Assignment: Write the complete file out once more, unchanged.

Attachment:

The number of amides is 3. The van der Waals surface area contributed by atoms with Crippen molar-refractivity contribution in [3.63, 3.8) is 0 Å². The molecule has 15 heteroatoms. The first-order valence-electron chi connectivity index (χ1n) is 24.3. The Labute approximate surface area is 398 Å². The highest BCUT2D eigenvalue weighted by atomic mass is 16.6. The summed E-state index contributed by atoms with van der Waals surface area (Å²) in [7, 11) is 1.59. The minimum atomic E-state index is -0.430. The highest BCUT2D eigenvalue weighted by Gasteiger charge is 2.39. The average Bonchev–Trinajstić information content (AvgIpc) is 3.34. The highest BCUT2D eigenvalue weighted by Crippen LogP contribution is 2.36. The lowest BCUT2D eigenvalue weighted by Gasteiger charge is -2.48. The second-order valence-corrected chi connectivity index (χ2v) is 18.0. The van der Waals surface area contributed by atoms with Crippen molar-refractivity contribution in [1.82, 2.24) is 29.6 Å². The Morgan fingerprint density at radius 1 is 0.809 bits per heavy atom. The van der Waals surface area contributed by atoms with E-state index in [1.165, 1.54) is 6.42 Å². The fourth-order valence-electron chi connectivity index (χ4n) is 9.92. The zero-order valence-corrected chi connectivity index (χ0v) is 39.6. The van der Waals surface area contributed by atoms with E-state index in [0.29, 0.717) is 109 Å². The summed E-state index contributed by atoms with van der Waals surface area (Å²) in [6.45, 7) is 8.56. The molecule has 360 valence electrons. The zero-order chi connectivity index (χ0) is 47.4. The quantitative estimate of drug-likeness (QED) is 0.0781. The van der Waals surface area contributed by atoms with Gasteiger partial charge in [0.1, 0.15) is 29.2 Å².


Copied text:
The number of amides is 3. The van der Waals surface area contributed by atoms with Crippen molar-refractivity contribution in [3.63, 3.8) is 0 Å². The molecule has 15 heteroatoms. The first-order valence-electron chi connectivity index (χ1n) is 24.3. The Labute approximate surface area is 398 Å². The highest BCUT2D eigenvalue weighted by atomic mass is 16.6. The summed E-state index contributed by atoms with van der Waals surface area (Å²) in [7, 11) is 1.59. The minimum atomic E-state index is -0.430. The highest BCUT2D eigenvalue weighted by Gasteiger charge is 2.39. The average Bonchev–Trinajstić information content (AvgIpc) is 3.34. The highest BCUT2D eigenvalue weighted by Crippen LogP contribution is 2.36. The lowest BCUT2D eigenvalue weighted by Gasteiger charge is -2.48. The second-order valence-corrected chi connectivity index (χ2v) is 18.0. The van der Waals surface area contributed by atoms with Crippen molar-refractivity contribution in [1.82, 2.24) is 29.6 Å². The Morgan fingerprint density at radius 1 is 0.809 bits per heavy atom. The van der Waals surface area contributed by atoms with E-state index in [1.165, 1.54) is 6.42 Å². The fourth-order valence-electron chi connectivity index (χ4n) is 9.92. The zero-order valence-corrected chi connectivity index (χ0v) is 39.6. The van der Waals surface area contributed by atoms with E-state index in [0.29, 0.717) is 109 Å². The summed E-state index contributed by atoms with van der Waals surface area (Å²) in [6.45, 7) is 8.56. The molecule has 360 valence electrons. The zero-order chi connectivity index (χ0) is 47.4. The quantitative estimate of drug-likeness (QED) is 0.0781. The van der Waals surface area contributed by atoms with Gasteiger partial charge in [0.1, 0.15) is 29.2 Å².